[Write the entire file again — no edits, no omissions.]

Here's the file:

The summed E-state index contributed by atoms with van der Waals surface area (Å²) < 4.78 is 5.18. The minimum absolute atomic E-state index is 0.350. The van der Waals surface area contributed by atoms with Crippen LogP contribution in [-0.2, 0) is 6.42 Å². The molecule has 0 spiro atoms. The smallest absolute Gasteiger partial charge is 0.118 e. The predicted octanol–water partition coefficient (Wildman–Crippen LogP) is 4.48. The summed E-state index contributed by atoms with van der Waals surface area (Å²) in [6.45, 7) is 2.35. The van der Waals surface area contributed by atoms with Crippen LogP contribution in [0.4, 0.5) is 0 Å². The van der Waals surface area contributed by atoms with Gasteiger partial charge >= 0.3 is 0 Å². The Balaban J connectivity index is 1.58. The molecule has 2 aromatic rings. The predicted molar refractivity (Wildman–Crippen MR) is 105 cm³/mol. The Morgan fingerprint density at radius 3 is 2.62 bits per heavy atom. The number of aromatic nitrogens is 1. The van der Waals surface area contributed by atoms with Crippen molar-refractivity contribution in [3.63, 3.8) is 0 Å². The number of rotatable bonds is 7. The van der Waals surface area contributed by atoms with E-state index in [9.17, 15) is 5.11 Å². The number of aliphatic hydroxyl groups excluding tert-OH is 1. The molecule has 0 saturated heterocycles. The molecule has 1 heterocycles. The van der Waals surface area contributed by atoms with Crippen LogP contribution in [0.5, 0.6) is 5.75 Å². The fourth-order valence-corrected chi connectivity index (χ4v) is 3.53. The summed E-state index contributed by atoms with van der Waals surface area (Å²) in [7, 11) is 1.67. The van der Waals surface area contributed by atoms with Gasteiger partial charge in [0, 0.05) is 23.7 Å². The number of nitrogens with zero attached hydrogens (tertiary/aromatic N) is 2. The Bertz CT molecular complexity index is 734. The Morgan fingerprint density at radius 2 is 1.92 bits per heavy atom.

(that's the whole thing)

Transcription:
The summed E-state index contributed by atoms with van der Waals surface area (Å²) < 4.78 is 5.18. The minimum absolute atomic E-state index is 0.350. The van der Waals surface area contributed by atoms with Crippen LogP contribution in [-0.2, 0) is 6.42 Å². The molecule has 0 spiro atoms. The smallest absolute Gasteiger partial charge is 0.118 e. The predicted octanol–water partition coefficient (Wildman–Crippen LogP) is 4.48. The summed E-state index contributed by atoms with van der Waals surface area (Å²) in [6.45, 7) is 2.35. The van der Waals surface area contributed by atoms with Crippen LogP contribution in [0.4, 0.5) is 0 Å². The van der Waals surface area contributed by atoms with Gasteiger partial charge >= 0.3 is 0 Å². The Balaban J connectivity index is 1.58. The molecule has 2 aromatic rings. The predicted molar refractivity (Wildman–Crippen MR) is 105 cm³/mol. The Morgan fingerprint density at radius 3 is 2.62 bits per heavy atom. The number of aromatic nitrogens is 1. The van der Waals surface area contributed by atoms with Crippen molar-refractivity contribution in [3.63, 3.8) is 0 Å². The number of rotatable bonds is 7. The van der Waals surface area contributed by atoms with E-state index in [9.17, 15) is 5.11 Å². The number of aliphatic hydroxyl groups excluding tert-OH is 1. The molecule has 0 saturated heterocycles. The molecule has 1 heterocycles. The van der Waals surface area contributed by atoms with Crippen LogP contribution in [0.5, 0.6) is 5.75 Å². The fourth-order valence-corrected chi connectivity index (χ4v) is 3.53. The summed E-state index contributed by atoms with van der Waals surface area (Å²) in [7, 11) is 1.67. The van der Waals surface area contributed by atoms with Gasteiger partial charge in [0, 0.05) is 23.7 Å². The number of nitrogens with zero attached hydrogens (tertiary/aromatic N) is 2. The Bertz CT molecular complexity index is 734. The Morgan fingerprint density at radius 2 is 1.92 bits per heavy atom.